I'll translate a joke I saw about doctors to financial advisors:
The advisor hands a bill for $5,000 to the client, who reacts in horror. "$5,000!?" The chagrined advisor says, "Fine. Let's just call it $3,000." The client reels: "$3,000! I can't afford that!" After the advisor's offer of $1,000 meets similar dismay, he protests: "Why did you come to me if you can't afford my services?" to which the client replies: "When it comes to my wealth, I want only the best."
Whether it's health, wealth or any other highly valued good, we all want the best. But the reality is that we can't all afford the best. Some investors feel this advice gap, others not at all and still others not only don't feel it but don't consider financial advice a legitimate profession. What I find particularly interesting is how advisors feel about it. For some, it's doubtless seen through the lens of "business is business," whereas others try to help investors whom they cannot afford to take on as clients in various ways.
These issues, and others, come to the fore in David Merkel, CFA's article "Everyone needs good financial advice." Viewed from his side of the table, i.e., as a financial services professional, Merkel thinks everybody needs advice, and that it is worth the cost. His lament is that he cannot provide it to those who cannot afford it. Writing a blog is his way of giving something to those who cannot afford to hire him. And for those who do hire him, Merkel seeks to add value beyond the basic service of asset management.
This issue of how advisors provide value comes up often enough, for example in this article on studies - such as those by Vanguard and Morningstar - seeking to quantify an advisor's value. Studies are great to give you a big picture, but Merkel's description underscores that what investors get depends ultimately on the personal qualities of the advisor they hire. Besides selecting and managing investments, Merkel says he has analyzed portfolios and manager performance; helped clients through job changes and salary negotiations; evaluated the pluses and minuses of insurance companies and their policies, and suggested alternatives; offered advice on assets held elsewhere, on whose advice he earned no fees; advised on real estate acquisitions and business plans; advised clients to prioritize their own businesses or pay down debt rather than invest with him.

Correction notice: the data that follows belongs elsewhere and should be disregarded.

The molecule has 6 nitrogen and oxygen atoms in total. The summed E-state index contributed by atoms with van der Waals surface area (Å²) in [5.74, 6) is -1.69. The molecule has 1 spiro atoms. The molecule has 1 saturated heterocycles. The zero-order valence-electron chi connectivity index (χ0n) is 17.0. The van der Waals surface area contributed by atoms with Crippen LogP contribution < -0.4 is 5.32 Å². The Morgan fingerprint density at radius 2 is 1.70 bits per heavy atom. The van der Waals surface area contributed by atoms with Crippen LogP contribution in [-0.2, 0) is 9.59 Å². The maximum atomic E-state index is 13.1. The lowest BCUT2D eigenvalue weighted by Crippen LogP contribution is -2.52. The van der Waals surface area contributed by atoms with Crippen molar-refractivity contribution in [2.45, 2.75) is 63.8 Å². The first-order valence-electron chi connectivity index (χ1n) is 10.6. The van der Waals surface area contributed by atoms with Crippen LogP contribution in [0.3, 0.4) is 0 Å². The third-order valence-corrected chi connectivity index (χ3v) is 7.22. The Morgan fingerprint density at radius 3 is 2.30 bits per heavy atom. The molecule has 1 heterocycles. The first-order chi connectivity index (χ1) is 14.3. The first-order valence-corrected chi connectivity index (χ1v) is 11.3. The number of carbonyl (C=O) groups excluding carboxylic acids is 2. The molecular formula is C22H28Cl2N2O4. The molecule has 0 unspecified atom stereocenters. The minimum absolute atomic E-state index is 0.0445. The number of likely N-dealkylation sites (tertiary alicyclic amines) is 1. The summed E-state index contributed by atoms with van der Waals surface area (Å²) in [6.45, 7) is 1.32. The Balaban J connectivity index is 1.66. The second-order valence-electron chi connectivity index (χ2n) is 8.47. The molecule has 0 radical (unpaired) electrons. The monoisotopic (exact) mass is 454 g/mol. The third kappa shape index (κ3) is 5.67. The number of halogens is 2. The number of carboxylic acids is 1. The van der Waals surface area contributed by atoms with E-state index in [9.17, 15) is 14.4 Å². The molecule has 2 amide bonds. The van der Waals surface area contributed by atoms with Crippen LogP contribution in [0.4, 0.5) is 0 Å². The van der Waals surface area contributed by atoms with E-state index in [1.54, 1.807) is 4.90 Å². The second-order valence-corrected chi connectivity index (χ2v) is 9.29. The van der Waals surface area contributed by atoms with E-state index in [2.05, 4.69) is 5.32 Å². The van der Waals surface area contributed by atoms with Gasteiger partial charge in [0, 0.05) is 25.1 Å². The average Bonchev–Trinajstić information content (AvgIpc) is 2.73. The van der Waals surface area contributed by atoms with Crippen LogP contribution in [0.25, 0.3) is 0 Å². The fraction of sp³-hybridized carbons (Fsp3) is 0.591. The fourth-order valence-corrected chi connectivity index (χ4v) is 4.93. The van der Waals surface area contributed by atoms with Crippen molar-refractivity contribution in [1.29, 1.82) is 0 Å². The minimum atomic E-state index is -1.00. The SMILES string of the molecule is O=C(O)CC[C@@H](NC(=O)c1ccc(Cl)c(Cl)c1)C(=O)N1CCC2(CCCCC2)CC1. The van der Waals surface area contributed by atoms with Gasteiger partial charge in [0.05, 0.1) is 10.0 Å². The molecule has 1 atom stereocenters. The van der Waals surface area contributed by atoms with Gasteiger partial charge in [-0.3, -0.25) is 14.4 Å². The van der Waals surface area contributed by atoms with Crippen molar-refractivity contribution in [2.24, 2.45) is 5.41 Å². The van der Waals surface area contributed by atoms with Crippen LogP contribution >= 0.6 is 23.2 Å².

Other advisors' lists will vary to a greater or lesser degree. But I think the bottom line, which is implied rather than stated, in Merkel's list is that investors are buying an advisor's judgment and integrity. You're getting a good deal if the advisor can set you on a path to financial success that you might not otherwise stay the course with on your own; if he can add value in certain high-impact areas such as your business or your job; and if he puts your interests firmly first - as in the example of declining to invest your money better used to pay down debt.
Not everyone who calls himself a financial advisor meets all these qualifications. But the services of those who do offer wise counsel and demonstrate good character are worth their price - for investors wanting only the best.
Please share your thoughts in our comments section. And here are today's advisor-related links:
- Aberdeen Asset Management: Financial planning for the 100-year life.
- Jeff Miller surveys the best data and analysis for the new week, to aid investors plan what to look for and how to react.
- And Ronald Surz's data gives you a clearer view of the stock market's composition.
- Greg Blotnick, CFA: Best to ignore market sentiment altogether.
- Russ Thornton: Financial advisor or interrogator?
- Institute for Innovation Development: Converting ideas into growth.
- Jack Waymire: Lead generation for RIAs.
- For more content geared to FAs, visit the Financial Advisor Center, sponsored by Franklin LibertyShares ETFs.